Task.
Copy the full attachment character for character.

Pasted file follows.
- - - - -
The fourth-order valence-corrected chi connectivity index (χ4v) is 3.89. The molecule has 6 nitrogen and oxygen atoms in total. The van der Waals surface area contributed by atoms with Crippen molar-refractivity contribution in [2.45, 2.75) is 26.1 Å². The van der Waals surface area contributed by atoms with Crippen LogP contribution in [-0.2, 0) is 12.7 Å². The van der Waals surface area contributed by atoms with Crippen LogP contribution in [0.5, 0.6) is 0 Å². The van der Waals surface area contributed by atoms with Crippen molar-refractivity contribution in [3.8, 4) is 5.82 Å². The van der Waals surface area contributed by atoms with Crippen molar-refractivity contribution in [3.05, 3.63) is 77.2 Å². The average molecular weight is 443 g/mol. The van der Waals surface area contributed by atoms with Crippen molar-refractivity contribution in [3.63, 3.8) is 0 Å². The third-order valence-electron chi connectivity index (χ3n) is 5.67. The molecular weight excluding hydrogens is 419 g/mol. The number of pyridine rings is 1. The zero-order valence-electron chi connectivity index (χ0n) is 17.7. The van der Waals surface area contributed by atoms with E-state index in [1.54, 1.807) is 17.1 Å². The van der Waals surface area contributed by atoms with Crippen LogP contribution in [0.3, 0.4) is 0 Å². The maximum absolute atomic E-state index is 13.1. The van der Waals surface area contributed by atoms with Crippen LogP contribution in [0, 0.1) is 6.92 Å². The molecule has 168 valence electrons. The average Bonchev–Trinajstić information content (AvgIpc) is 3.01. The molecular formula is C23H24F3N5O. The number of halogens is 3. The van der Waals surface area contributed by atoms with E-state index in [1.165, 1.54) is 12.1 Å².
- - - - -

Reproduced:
The fourth-order valence-corrected chi connectivity index (χ4v) is 3.89. The molecule has 6 nitrogen and oxygen atoms in total. The van der Waals surface area contributed by atoms with Crippen molar-refractivity contribution in [2.45, 2.75) is 26.1 Å². The van der Waals surface area contributed by atoms with Crippen LogP contribution in [-0.2, 0) is 12.7 Å². The van der Waals surface area contributed by atoms with Crippen LogP contribution in [0.5, 0.6) is 0 Å². The van der Waals surface area contributed by atoms with Crippen molar-refractivity contribution in [3.8, 4) is 5.82 Å². The van der Waals surface area contributed by atoms with Crippen molar-refractivity contribution in [3.05, 3.63) is 77.2 Å². The average molecular weight is 443 g/mol. The van der Waals surface area contributed by atoms with Crippen molar-refractivity contribution in [3.63, 3.8) is 0 Å². The third-order valence-electron chi connectivity index (χ3n) is 5.67. The molecular weight excluding hydrogens is 419 g/mol. The number of pyridine rings is 1. The zero-order valence-electron chi connectivity index (χ0n) is 17.7. The van der Waals surface area contributed by atoms with E-state index in [1.54, 1.807) is 17.1 Å². The van der Waals surface area contributed by atoms with Crippen LogP contribution in [0.3, 0.4) is 0 Å². The maximum absolute atomic E-state index is 13.1. The van der Waals surface area contributed by atoms with Crippen LogP contribution in [0, 0.1) is 6.92 Å². The molecule has 168 valence electrons. The average Bonchev–Trinajstić information content (AvgIpc) is 3.01. The molecular formula is C23H24F3N5O. The number of halogens is 3. The van der Waals surface area contributed by atoms with E-state index in [1.165, 1.54) is 12.1 Å².